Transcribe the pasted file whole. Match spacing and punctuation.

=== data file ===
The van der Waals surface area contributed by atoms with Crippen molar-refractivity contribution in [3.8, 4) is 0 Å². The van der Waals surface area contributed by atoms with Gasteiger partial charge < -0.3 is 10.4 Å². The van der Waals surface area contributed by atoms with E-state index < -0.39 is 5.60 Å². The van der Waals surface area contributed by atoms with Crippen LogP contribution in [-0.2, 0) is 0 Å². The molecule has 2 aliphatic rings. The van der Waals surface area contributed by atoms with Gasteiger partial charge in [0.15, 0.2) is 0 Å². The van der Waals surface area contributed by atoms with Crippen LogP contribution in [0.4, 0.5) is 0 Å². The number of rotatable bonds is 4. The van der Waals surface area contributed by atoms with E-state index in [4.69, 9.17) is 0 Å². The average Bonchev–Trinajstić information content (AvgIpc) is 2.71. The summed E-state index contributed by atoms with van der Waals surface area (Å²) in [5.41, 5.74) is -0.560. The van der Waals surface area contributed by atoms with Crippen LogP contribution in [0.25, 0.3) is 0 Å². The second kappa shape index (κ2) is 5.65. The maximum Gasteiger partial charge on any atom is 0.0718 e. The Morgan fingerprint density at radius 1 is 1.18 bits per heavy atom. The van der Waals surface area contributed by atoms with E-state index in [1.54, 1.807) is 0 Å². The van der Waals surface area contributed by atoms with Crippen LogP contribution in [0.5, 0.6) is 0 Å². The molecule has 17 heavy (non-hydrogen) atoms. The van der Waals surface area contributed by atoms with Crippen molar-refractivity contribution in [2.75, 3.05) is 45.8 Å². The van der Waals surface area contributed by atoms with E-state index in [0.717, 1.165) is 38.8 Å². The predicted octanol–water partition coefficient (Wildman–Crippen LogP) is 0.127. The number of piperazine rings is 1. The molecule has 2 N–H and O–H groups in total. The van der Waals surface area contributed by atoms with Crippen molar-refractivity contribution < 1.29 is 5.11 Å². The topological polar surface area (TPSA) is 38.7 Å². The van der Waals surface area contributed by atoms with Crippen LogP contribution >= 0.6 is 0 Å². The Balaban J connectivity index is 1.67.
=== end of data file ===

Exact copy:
The van der Waals surface area contributed by atoms with Crippen molar-refractivity contribution in [3.8, 4) is 0 Å². The van der Waals surface area contributed by atoms with Gasteiger partial charge < -0.3 is 10.4 Å². The van der Waals surface area contributed by atoms with E-state index < -0.39 is 5.60 Å². The van der Waals surface area contributed by atoms with Crippen LogP contribution in [-0.2, 0) is 0 Å². The molecule has 2 aliphatic rings. The van der Waals surface area contributed by atoms with Gasteiger partial charge in [0.15, 0.2) is 0 Å². The van der Waals surface area contributed by atoms with Crippen LogP contribution in [0.4, 0.5) is 0 Å². The number of rotatable bonds is 4. The van der Waals surface area contributed by atoms with E-state index in [4.69, 9.17) is 0 Å². The average Bonchev–Trinajstić information content (AvgIpc) is 2.71. The summed E-state index contributed by atoms with van der Waals surface area (Å²) in [5.41, 5.74) is -0.560. The van der Waals surface area contributed by atoms with Crippen LogP contribution in [0.25, 0.3) is 0 Å². The second kappa shape index (κ2) is 5.65. The maximum Gasteiger partial charge on any atom is 0.0718 e. The Morgan fingerprint density at radius 1 is 1.18 bits per heavy atom. The van der Waals surface area contributed by atoms with E-state index in [1.54, 1.807) is 0 Å². The van der Waals surface area contributed by atoms with Crippen LogP contribution in [0.5, 0.6) is 0 Å². The molecule has 17 heavy (non-hydrogen) atoms. The van der Waals surface area contributed by atoms with Crippen molar-refractivity contribution in [2.75, 3.05) is 45.8 Å². The van der Waals surface area contributed by atoms with E-state index in [0.717, 1.165) is 38.8 Å². The predicted octanol–water partition coefficient (Wildman–Crippen LogP) is 0.127. The number of piperazine rings is 1. The molecule has 2 N–H and O–H groups in total. The van der Waals surface area contributed by atoms with Crippen molar-refractivity contribution < 1.29 is 5.11 Å². The topological polar surface area (TPSA) is 38.7 Å². The van der Waals surface area contributed by atoms with Crippen LogP contribution >= 0.6 is 0 Å². The Balaban J connectivity index is 1.67.